Abdullatif Ben Nakhi, CVol
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Abdullatif Ben Nakhi, CVol Abdullatif Ben Nakhi, CVol Presentation Transcript

  • The Prospective of District Cooling for Residential Sector in Kuwait Prof. Abdullatif Ben-Nakhi Department of Power and Refrigeration College of Technological Studies - Kuwait
  • Outline  Current status of DC in Kuwait  HVAC market for residential buildings in Kuwait  General benefits of DC systems  The need for DC in Residential Suburbs in Kuwait (RSK)  The feasibility of DC in RSK  The barriers against utilizing DC in RSK  Suggestions for tackling those barriers2 Kuwait District Cooling Summit - 2011 Prof. A. Ben-Nakhi
  • Outline  Current status of DC in Kuwait  HVAC market for residential buildings in Kuwait  General benefits of DC systems  The need for DC in Residential Suburbs in Kuwait (RSK)  The feasibility of DC in RSK  The barriers against utilizing DC in RSK  Suggestions for tackling those barriers3 Kuwait District Cooling Summit - 2011 Prof. A. Ben-Nakhi
  • DC Projects in Kuwait Cooling Project Capacity Sector Type (RT) Kuwait University 12,000 Campus Private (Shuwaikh Campus) Kuwait Oil Company 8,400 Suburb Private The Avenues 7,200 Shopping Mall Private PAAET 6,000 Campus Private Bayan Palace 5,000 Offices and Private Convention Center Ministries Complex 3,600 Offices Private Kuwait International 3,250 Airport Private Airport Kuwait University 112,000 Campus Private (Shdadiya Campus)4 Kuwait District Cooling Summit - 2011 Prof. A. Ben-Nakhi
  • Shuwaikh Campuses5 Kuwait District Cooling Summit - 2011 Prof. A. Ben-Nakhi
  • Current Status of DC in Kuwait The concept of district cooling in Kuwait is not new, as it has one of the pioneer district cooling plants installed over 50 years ago. Private, such as a multi-building campus, district cooling is common for new projects in Kuwait.  Because of the advantages of DC over DX option,  MEW code of practice (R-6 and R-7) encourages employing chillers by allowing higher W/m2 (e.g., for shopping mall the W/m2 = 70 for DX and 82 for air cooled chiller) However, no district cooling system in Kuwait was installed as a public utility system. This is because public utility district cooling system requires:  Beside the economic and environmental benefits required by private DC systems, support, and  Community resistance backup.  Political ignorance6 Kuwait District Cooling Summit - 2011 Prof. A. Ben-Nakhi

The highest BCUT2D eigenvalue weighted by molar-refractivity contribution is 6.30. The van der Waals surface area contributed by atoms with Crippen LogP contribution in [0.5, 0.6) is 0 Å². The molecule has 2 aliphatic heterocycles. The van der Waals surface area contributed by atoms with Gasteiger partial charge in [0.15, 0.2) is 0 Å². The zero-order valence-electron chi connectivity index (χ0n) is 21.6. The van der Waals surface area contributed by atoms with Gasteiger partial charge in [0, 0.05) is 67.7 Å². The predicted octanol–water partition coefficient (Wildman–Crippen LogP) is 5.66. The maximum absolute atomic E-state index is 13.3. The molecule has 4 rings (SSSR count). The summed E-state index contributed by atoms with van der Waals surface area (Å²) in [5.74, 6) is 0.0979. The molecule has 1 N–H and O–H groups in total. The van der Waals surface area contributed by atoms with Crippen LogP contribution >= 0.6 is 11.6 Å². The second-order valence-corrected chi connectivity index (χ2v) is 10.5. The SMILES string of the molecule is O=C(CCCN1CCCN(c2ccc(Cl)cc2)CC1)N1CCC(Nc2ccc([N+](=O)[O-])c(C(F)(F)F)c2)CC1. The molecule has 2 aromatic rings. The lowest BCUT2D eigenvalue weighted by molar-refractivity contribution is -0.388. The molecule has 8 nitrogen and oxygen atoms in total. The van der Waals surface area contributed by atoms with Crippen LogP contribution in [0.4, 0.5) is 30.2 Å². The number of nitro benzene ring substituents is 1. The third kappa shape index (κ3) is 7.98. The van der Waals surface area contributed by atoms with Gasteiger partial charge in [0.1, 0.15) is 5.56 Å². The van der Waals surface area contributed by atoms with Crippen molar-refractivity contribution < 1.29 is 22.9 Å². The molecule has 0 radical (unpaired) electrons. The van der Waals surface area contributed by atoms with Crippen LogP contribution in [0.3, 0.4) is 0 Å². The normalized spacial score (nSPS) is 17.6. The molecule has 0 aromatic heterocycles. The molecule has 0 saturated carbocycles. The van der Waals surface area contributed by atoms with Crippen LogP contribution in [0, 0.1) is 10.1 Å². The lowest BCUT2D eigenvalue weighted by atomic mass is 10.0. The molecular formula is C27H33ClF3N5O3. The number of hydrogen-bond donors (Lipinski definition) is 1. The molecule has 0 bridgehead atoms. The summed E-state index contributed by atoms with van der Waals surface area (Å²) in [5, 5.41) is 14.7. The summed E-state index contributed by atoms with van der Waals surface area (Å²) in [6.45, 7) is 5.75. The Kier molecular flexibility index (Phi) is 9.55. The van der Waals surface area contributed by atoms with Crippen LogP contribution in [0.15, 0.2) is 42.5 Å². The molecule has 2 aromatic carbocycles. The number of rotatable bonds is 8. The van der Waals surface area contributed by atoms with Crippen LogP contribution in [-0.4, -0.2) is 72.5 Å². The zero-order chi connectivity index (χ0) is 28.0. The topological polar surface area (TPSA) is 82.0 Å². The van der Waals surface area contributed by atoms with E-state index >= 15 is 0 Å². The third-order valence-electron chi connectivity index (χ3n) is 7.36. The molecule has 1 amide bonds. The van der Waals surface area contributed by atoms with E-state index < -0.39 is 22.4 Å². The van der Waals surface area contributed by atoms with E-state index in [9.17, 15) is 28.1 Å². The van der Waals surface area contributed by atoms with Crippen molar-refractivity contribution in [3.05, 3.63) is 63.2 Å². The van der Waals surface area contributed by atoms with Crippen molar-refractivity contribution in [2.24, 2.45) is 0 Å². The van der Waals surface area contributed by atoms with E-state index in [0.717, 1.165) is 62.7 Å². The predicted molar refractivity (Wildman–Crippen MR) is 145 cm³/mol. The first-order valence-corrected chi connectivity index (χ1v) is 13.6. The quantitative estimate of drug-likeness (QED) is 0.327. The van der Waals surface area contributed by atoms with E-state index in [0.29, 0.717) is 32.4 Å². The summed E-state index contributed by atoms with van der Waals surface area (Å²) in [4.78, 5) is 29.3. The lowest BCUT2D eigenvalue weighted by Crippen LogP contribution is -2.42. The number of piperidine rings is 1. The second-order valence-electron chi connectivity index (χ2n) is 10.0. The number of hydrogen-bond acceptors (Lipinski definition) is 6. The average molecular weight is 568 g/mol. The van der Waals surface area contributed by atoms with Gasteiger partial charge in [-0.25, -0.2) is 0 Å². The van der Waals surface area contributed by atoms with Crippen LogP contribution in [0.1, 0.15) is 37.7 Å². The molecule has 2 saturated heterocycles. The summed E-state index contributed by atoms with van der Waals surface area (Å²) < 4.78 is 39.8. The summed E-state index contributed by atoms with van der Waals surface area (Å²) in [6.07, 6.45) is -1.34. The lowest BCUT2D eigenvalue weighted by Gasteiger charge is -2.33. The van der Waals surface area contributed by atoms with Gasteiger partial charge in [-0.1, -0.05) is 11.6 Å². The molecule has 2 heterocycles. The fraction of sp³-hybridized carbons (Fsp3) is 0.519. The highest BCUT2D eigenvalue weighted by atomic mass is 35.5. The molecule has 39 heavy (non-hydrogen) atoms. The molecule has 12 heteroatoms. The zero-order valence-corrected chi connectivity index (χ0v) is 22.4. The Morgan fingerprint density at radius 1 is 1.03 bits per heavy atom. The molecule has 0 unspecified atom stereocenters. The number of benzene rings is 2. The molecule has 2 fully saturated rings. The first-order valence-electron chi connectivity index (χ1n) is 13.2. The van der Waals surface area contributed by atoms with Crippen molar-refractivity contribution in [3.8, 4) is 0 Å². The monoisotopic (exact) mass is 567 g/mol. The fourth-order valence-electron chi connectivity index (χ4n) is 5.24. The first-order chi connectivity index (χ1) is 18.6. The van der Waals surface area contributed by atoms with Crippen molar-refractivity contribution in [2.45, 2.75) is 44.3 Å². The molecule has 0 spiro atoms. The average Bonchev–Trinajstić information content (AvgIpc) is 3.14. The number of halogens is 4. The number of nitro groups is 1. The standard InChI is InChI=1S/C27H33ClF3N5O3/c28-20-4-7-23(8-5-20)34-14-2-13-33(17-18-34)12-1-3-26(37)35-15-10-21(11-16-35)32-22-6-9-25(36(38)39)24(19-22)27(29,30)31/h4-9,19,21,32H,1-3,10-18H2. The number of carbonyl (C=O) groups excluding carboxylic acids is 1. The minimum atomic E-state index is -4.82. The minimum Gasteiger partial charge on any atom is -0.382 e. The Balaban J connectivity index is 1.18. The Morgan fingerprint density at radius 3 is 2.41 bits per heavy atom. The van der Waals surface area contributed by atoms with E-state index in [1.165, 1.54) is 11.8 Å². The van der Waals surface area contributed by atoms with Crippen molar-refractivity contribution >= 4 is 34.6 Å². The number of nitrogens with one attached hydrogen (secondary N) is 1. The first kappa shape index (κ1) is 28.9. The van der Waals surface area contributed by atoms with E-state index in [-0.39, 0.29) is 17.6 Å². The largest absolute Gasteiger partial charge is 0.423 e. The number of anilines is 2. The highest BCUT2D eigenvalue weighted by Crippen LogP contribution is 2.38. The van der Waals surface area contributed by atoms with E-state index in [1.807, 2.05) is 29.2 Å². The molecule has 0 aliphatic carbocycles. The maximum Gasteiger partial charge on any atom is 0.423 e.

• Outline  Current status of DC in Kuwait  HVAC market for residential buildings in Kuwait  General benefits of DC systems  The need for DC in Residential Suburbs in Kuwait (RSK)  The feasibility of DC in RSK  The barriers against utilizing DC in RSK  Suggestions for tackling those barriers7 Kuwait District Cooling Summit - 2011 Prof. A. Ben-Nakhi
  • Projected HVAC Market for Residential Buildings in Kuwiat Residential buildings consume about 60% of national power (DC Consortium Report 2009). Buildings’ air conditioning accounts for 70 % of Kuwaits peak power demand and over 50 % of the annual energy consumption (MEW, 2009). Over 70,000 residential buildings are projected to be built in Kuwait over five cities by year 2015 (DC Consortium Report 2009).8 Kuwait District Cooling Summit - 2011 Prof. A. Ben-Nakhi
  • Outline  Current status of DC in Kuwait  HVAC market for residential buildings in Kuwait  General benefits of DC systems  The need for DC in Residential Suburbs in Kuwait (RSK)  The feasibility of DC in RSK  The barriers against utilizing DC in RSK  Suggestions for tackling those barriers9 Kuwait District Cooling Summit - 2011 Prof. A. Ben-Nakhi
  • General Benefits of District Cooling Systems  Benefit from district cooling systems in a community can be grouped into:  building owners,  municipality, and  society at large10 Kuwait District Cooling Summit - 2011 Prof. A. Ben-Nakhi